August 7, 2008

Weekly Language Usage Tips: neither-singular or plural?, historic vs. historical

Posted in historic/historical, neither-singular or plural? at 5:48 pm by dlseltzer

Alan M, sharp-eyed as ever, noted the following in a feedback included in the last issue of WLUT:

A reader writes:
The reader should have written:

I am compelled to respond with gratitude to your confirming that neither of us (at least on the basis of this evidence) have lost their his or her marbles

[Neither is singular; and I suppose I’m a pedant.]

I hadn’t noticed that at all (not about Alan being a pedant, the use of the plural with “neither”), so it inspired this week’s first tip:

Tip 1: Neither: singular or plural?

Following Alan’s grammar rule that “neither” is singular (which is correct, of course, with exceptions, of course) the above statement actually should have been:

I am compelled to respond with gratitude to your confirming that neither of us (at least on the basis of this evidence) havehas lost their his or her marbles

This made me crazy (of course) because I couldn’t decide which was correct, “neither of us have” or “neither of us has.” Thus, started my quest for understanding how “neither” should be used.

Let me quickly run through the rules, so we can discuss this.

  1. “Neither” is singular.
  2. “Neither” traditionally refers to two things but can be used with three or more.
  3. As a conjunction, “neither” should be used with “nor,” never “or.”
  4. When used with “nor” or, “of” the verb that follows should match the noun immediately preceding it. Thus,

Neither the boys nor the girls have the answer we are looking for. (Remember, it is okay to end a sentence with a preposition.)

Neither Mona nor Lisa knows the secret behind her smile.

Neither of the roommates believe the rumors floating around.

Neither the president nor the senators have a solution to the mess in Iraq.

Neither the birds nor a bee has too much on its mind.

which brings us back to the problem with “neither of us.”

“Neither” is the subject of the sentence. “Us” is the object of the prepositional phrase “of us.” Verbs match subjects not objects, so the correct wording would be “neither of us has.” HOWEVER, if we look at rule 4, above, we see that you don’t match the “subject,” but the nearest “noun,” in which case, the correct wording would be “neither of us have.”

Still uncomfortable with the answers, I googled the two phrases, and both appear to be in common use, with the plural verb seemingly slightly more frequently used.

My usual authorities (except for Bill Bryson) were strangely silent on the issue–the cowards! had this to say:

“When neither is followed by a prepositional phrase with a plural object, there has been, ever since the 17th century, a tendency, especially in speech and less formal writing, to use a plural verb and personal pronoun…”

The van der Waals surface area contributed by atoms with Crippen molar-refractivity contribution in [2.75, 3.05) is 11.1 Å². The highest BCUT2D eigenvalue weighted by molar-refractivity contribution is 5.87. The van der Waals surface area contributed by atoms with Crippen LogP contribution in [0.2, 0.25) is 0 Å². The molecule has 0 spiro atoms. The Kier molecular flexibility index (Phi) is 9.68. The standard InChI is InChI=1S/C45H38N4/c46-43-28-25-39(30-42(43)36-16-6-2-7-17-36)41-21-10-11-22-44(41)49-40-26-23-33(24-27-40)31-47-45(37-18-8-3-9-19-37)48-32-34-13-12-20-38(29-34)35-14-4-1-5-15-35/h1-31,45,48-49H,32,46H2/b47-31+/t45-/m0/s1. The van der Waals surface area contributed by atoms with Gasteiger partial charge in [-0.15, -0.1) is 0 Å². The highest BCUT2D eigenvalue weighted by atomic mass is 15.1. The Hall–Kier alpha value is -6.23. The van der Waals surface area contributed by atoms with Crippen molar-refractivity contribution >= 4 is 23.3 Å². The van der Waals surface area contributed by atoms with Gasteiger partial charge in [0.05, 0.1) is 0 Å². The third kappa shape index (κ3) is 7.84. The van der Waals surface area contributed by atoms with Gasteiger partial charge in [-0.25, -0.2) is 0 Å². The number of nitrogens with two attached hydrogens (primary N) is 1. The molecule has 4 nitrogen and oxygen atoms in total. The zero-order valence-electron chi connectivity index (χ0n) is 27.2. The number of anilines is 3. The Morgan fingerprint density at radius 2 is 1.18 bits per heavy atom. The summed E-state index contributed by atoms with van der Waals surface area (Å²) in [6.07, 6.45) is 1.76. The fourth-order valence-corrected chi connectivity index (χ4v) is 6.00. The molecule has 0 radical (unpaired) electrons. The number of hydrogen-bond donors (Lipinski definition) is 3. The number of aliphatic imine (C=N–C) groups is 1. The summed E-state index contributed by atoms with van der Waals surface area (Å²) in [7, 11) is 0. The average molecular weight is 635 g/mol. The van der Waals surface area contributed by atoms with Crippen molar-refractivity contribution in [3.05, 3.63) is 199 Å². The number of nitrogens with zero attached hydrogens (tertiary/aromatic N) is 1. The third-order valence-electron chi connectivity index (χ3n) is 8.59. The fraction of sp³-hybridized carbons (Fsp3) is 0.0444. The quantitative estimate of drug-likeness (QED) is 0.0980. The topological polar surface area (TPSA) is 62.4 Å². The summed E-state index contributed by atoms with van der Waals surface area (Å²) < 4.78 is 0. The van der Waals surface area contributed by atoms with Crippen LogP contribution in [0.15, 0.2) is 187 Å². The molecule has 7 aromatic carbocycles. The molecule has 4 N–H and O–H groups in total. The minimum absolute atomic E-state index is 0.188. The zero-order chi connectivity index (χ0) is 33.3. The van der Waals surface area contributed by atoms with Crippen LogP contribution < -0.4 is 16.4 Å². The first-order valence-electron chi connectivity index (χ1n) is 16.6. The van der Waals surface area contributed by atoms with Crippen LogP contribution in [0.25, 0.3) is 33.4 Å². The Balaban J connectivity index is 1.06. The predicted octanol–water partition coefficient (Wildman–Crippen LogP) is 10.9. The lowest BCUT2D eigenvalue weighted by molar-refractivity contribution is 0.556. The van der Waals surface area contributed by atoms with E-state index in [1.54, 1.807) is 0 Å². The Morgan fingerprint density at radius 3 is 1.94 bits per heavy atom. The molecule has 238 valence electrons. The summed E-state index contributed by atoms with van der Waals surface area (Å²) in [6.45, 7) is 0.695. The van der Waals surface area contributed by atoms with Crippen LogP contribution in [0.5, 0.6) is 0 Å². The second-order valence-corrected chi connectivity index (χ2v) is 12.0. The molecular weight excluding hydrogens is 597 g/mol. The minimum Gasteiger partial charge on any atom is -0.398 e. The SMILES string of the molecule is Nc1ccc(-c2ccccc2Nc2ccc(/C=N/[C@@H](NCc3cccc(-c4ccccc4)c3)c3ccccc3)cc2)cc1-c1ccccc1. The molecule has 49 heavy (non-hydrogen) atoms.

Neither the butler nor the maids admit to their murders.

Well, gee, if it’s been in common use since the 17th century, I think it’s about time that we say it’s okay for formal writing, too.

The bottom line is that when the noun closest to the verb is plural, both the plural and the singular are okay to use. Trust your ear.

Tip 2: Historic or historical?

I was at home earlier in the week, waiting for the repairman to arrive to fix my washing machine. The Today show was playing live from the Great Wall of China, and the commentator noted, “This is a very historical moment.” Ouch.

“Historical” means pertaining to history.

I love historical novels, especially those that take place during the Civil War.

“Historic” means having importance in history.

I hope that November 4, 2008 will be a historic day for our country.

Please note that “a historic” is correct. “An historic” is not. You would only use “an historic” if you did not pronounce the h in historic. You use the article “an” when the word following begins with a vowel or a letter that is pronounced like a vowel. “An honest opinion” would be correct since we don’t pronounce the h in honest. We pronounce the h in historic so we would use “a” not “an.”

And finally, something can be “very historic,” NOTHING can be “very historical.”



  1. dlseltzer said,

    Alan writes:

    I wish I had never said a word about this!!

  2. dlseltzer said,

    scott writes:

    Just wondering why we would consider the object of a preposition to determine whether a verb is singular or plural when the preposition follows “neither” but not when it follows other subjects (Wouldn’t “The color of the walls GIVE me a headache” be incorrect?) Just convention?


    I think it is just convention (the way we use “neither”) .

  3. dlseltzer said,

    jessica writes:

    Regarding “a” and “an”… why do we say “a University” instead of “an University” (beside the obvious that it sounds wrong)?